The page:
Unopposed, they approached the city and pitched camp beside the Ashoka pillar re-erected by Feroz Shah II. The sound of their drums travelled up the Jamuna – which in those days still slid below the ramparts – and could be heard in the great Red Fort of Shahjahanabad. There Farrukhsiyar was quickly isolated and, with his guard surreptitiously replaced, fell an easy prey to the Saiyids. Blinded, caged, poisoned, garrotted and eventually stabbed, his death partook of the indecision which had characterised his life. He was replaced on the throne by a consumptive youth who lasted only six months, then by the latter’s equally irrelevant brother, who rejoiced in the title of Shah Jahan II but died, says Khafi Khan, ‘of dysentery and mental disorder after a reign of three months and some days’. ‘Matters went on just as before …’, continues the chronicler, ‘he [Shah Jahan II] had no part in the government of the country.’16 Under Saiyid scrutiny the first of these imperial nonentities did, however, sanction the Maratha treaty. Balaji Vishvanath and his men returned to the Deccan well pleased with their work.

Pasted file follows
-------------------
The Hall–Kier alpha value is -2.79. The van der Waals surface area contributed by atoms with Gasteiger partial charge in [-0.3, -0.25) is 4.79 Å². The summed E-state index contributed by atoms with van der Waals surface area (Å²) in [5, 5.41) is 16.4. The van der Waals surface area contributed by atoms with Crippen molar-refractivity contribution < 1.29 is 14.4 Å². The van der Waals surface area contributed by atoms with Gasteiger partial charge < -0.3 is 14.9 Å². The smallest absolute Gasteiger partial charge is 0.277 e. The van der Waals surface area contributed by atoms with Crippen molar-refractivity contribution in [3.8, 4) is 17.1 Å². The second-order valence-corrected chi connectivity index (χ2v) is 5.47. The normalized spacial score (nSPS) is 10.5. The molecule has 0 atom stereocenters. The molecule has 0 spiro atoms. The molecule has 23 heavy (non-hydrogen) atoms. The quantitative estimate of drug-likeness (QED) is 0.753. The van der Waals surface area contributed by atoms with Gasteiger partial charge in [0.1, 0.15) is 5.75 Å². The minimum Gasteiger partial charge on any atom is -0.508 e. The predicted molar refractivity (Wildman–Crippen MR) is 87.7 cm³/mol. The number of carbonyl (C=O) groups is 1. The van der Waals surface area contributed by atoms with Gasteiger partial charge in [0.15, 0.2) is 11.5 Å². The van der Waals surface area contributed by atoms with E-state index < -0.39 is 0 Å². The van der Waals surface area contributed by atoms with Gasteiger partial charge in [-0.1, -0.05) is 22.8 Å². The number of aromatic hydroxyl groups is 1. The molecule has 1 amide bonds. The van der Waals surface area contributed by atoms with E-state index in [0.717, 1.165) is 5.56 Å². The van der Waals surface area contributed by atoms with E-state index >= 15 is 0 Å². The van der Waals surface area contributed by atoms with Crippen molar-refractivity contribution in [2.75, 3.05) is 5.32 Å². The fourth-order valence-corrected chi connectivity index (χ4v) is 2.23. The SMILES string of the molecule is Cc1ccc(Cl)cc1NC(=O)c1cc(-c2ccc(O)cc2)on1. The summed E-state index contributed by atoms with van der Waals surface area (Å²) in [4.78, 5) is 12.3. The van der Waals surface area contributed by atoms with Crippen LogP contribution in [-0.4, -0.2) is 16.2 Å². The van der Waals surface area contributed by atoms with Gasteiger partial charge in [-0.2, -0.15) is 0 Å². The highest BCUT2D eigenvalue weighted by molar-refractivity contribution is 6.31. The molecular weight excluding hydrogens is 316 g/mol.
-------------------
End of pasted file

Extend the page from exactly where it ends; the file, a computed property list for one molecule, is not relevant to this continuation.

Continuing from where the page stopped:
Meanwhile Muhammad Shah, the third emperor in a year, was installed by the Saiyids. In an unexpectedly long reign (1719–48), his most notable achievement came early when in 1720 the younger Saiyid was murdered and the older defeated. But having freed himself of his minders, the emperor promptly fell a prey to other warring factions and seemingly despaired of actually ruling. ‘Young, handsome and fond of all kinds of pleasures, he addicted himself to an inactive life.’17 Catastrophic raids on Delhi by the Marathas (1737), by Nadir Shah of Persia (1739) and by the Afghan Ahmad Shah Abdali (1748 onwards) would fail to galvanise him. His reign, though long, would not be glorious.